THE PLANPosted: October 14, 2011
First thing we did after the car, moving out of our apartment, and me getting a new job: look at everything. It was really hard. To know that I am in some kind of immense debt but not sure of the exact amount was easy. To know that I’m in $100,000 debt and it is my fault? That’s hard. To have to tell my guy that I owed that much was even harder. I couldn’t not tell him—I felt that would be a lie and he deserved to know. I then asked him to pull his credit report so we could look at everything he owed.
I made up a list of all the debts we owed and then put them in order of how to be paid off. I then made a list of our bi-weekly expenses and our monthly expenses. Currently, we live paycheck to paycheck. Most of our excess money is funneled into savings—right now “huge” chunks go into our housing fund (huge is relative). We then pick a debt off the list (the last of our electricity bill from our old apartment is our pick at the moment) and then start saving money for it to be paid off.
As I can’t have a bank account and he gets too easily tempted by money, where do we save it? In envelopes. Not the safest and it doesn’t rack up any interest but it works for now.
As I’ve said before, this get’s worked on constantly. Recently, we did an experiment where we left $10 in his account instead of pulling it out and giving it to me to save. Results: after the first two weeks go by, he tells me he has .93 cents in his account. We gave it one more shot—he tells me later that we shouldn’t do that anymore as he gets tempted to easily (coffee, lunches, etc) to spend it. So I’ve reworked the budget to stop that plan and put it back where it used to be.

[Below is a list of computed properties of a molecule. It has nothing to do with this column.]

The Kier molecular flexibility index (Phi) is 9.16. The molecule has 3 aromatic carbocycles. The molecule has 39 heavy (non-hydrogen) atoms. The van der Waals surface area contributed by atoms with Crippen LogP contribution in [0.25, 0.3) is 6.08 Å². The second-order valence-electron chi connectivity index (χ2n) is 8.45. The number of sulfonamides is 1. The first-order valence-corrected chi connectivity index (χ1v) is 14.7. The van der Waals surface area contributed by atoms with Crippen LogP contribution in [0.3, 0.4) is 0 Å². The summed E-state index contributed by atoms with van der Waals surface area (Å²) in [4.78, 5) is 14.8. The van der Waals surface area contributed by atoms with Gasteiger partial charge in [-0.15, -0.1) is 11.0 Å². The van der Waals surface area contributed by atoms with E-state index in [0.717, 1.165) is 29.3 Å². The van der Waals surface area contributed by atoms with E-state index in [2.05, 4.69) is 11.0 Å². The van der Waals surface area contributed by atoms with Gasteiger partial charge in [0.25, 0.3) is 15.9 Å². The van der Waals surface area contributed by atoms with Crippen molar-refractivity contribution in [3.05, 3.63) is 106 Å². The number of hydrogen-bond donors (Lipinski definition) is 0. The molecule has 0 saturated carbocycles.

I’ve accounted for all money that should get spent—this includes a “miscellaneous” title that I added. This title includes all money that gets spent on: beer, our cat, any mediations, any hygiene purchases, and also the “other savings” accounts. These accounts include Christmas, medical (he needs new glasses and I need to save for some dental work) and whatever current debt we are saving up to pay off. There is normally some money at the end of two weeks that has not been saved or spent—this money gets divvied up between the saving accounts. It’s not much but every bit helps.
Something we have had to do is budget money for personal use. We weren’t having any fun, no extra purchases and were slowly starting to hate the budget—and that saved money was awfully tempting (“but we’ll just pay it back next week”: um no we won’t and in fact we will probably “borrow” more money from it). I’ve found that my personal money doesn’t get spent as much as I hate parting with it—that has gone in its own envelope for now and will eventually get spent but for now I leave it at home so I have to think about purchases I want to make. But it’s there for when I want it.
My budget works for us but it can be a little strict—want to go to the next town over for something? Well, we have to look at our gas budget as I’ve gotten that down to a science –$80 works for us for two weeks as long as we don’t make too many side trips (right now we live about 15 miles away from where we work). Want that date to be a little special? Ok, well, we either pull from our personal fund to supplement it or wait another two weeks and use that extra date money.
It does get rough—I make the same amount paycheck after paycheck provided I don’t work over time and hit my 40 scheduled hours (and I do—I’ll work through lunches, come in early, whatever it takes). He doesn’t—and his scheduled hours can go anywhere from 29 to 40 (he tries to pick more up as he can but sometimes no one wants to give hours away). So we decided to set his at the low end so that way if we have a little extra money, it helps but we were still prepared for the bare minimum. My overtime doesn’t get factored in at all—instead, most of it goes directly to savings. But hey, we’re getting out of the mire—slowly but surely.